Amanda Croucher-Southwell: reflections on Uganda

Jun 2018

Amanda Croucher-Southwell: reflections on Uganda

Above: Amanda visits a local primary school in Buwikwe, Uganda. Many of the children attending the school are supported through INA's ChildLink program.

seeing INA's work on the ground gave me the courage to press on

Amanda Croucher-Southwell joined INA as Community Engagement Manager in 2016 with a head full of knowledge and a passion to change the world.
A trip to Uganda earlier this year to see the work on the ground, however, moved her beyond what she could imagine. A couple of months later, here are her reflections on what she encountered.

I left an employee; I returned a supporter

Having been immersed in Aid and Development through years of work and study, I prepared for a journey to Uganda with few concerns, save mosquitoes and possibly forgetting my passport. I assumed I would spend my time taking photos and ensuring our new ambassador, Missy Lancaster, drank clean water and saw the INA projects with an objective and detailed eye.

Perhaps I should have done more homework, but, in retrospect, there was really nothing that could have prepared me. The people I met, those who are benefitting from our work on the ground, were nothing short of inspirational. Yet so many haven’t been reached by our work, and I wish we could do more.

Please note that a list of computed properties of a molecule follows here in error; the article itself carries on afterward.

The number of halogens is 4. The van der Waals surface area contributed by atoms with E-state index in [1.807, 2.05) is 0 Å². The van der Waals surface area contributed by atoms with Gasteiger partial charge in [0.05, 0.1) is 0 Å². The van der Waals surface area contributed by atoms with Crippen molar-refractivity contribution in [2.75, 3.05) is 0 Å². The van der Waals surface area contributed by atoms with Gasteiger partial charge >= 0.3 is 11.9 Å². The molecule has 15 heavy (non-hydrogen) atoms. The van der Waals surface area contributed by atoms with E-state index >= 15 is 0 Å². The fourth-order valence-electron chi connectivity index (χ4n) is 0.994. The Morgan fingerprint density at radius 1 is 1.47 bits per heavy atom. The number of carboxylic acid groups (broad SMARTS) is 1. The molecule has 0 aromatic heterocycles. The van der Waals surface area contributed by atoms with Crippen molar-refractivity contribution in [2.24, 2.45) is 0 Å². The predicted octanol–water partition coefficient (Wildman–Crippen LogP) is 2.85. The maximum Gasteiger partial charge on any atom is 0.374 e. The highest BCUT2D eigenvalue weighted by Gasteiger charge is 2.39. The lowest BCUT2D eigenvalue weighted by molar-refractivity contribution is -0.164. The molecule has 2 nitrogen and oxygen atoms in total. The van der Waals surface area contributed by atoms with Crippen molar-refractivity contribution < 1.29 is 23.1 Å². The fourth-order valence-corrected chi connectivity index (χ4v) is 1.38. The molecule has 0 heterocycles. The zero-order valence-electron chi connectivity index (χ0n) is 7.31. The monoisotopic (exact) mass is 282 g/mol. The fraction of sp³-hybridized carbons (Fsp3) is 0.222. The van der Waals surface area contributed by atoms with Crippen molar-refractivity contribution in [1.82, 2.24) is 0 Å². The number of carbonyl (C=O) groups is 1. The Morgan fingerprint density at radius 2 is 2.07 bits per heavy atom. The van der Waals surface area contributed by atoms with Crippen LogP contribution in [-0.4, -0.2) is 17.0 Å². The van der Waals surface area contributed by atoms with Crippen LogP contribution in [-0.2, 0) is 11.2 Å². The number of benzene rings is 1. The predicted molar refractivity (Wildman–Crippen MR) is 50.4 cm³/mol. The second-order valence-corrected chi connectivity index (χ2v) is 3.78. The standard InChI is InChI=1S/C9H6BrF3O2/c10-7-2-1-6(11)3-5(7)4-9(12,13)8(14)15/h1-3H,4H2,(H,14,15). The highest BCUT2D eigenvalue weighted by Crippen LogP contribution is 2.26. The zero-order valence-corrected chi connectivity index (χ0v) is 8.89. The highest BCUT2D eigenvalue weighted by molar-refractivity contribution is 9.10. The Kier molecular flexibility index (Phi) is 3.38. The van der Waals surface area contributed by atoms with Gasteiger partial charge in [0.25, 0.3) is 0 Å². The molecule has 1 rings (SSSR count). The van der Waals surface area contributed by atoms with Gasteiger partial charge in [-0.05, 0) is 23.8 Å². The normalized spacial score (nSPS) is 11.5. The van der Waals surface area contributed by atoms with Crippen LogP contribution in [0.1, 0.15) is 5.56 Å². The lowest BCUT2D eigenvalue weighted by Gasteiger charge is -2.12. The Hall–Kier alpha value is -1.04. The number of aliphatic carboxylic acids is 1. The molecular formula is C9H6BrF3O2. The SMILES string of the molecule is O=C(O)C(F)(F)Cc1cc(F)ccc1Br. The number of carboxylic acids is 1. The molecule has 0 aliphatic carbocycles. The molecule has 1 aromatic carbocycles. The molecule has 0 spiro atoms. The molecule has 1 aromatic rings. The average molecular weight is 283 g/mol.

I hugged grandmothers who have persevered with HIV/AIDS, and met bright young girls whose future is uncertain, soon be removed from school to enter an early marriage.

I was bombarded at lunch-time by ChildLink children with full bellies, and sat laughing and smiling with mothers grateful for IN Uganda’s health clinic on inoculations day.

I pumped clean water from a well provided to one fortunate village, then, the next day, walked kilometres with girls in another village to gather contaminated water, because they had no other option.

For fourteen hours I joined hungry community children, learning English outside without classrooms or trained teachers, and watched as they cooked a solitary potato for dinner.

As a mother, I cried meeting a primary-aged girl sitting in the dirt, removed from school so she could spend every day with her ailing grandmother and HIV infected father.

Finally, I danced (poorly, I might add) with widowed women who were ecstatic they could now provide their families with three meals a day and an education, after being part of INA’s Income Enhancement for Subsistence Farmers program.

I was astounded at the work we were doing, and yes, frustrated that we couldn’t do more. As I left I thanked God for the country and its services I was coming home to, for the schools my children are able to attend, and for the incredible work being done by committed organisations like INA, who I am so proud to be a part of.

I saw first-hand the differences between the lives of those supported by INA, and those unable to be.

I went to Uganda as an employee; now I am a supporter. I know my new monthly SHE pledge is doing its work, and all I can do now is to encourage others to support INA also, and commit themselves to changing the world.

Children have access to education through ChildLink in Uganda
Children at a school where many ChildLink children attend

Children have more time to play when they don't have as many chores
Missy Lancaster plays with children at a local school.

Ugandan women dance with joy because they now are able to support their families
Ugandan women dancing for joy that they are able to now, with assistance from INA, provide for their families.

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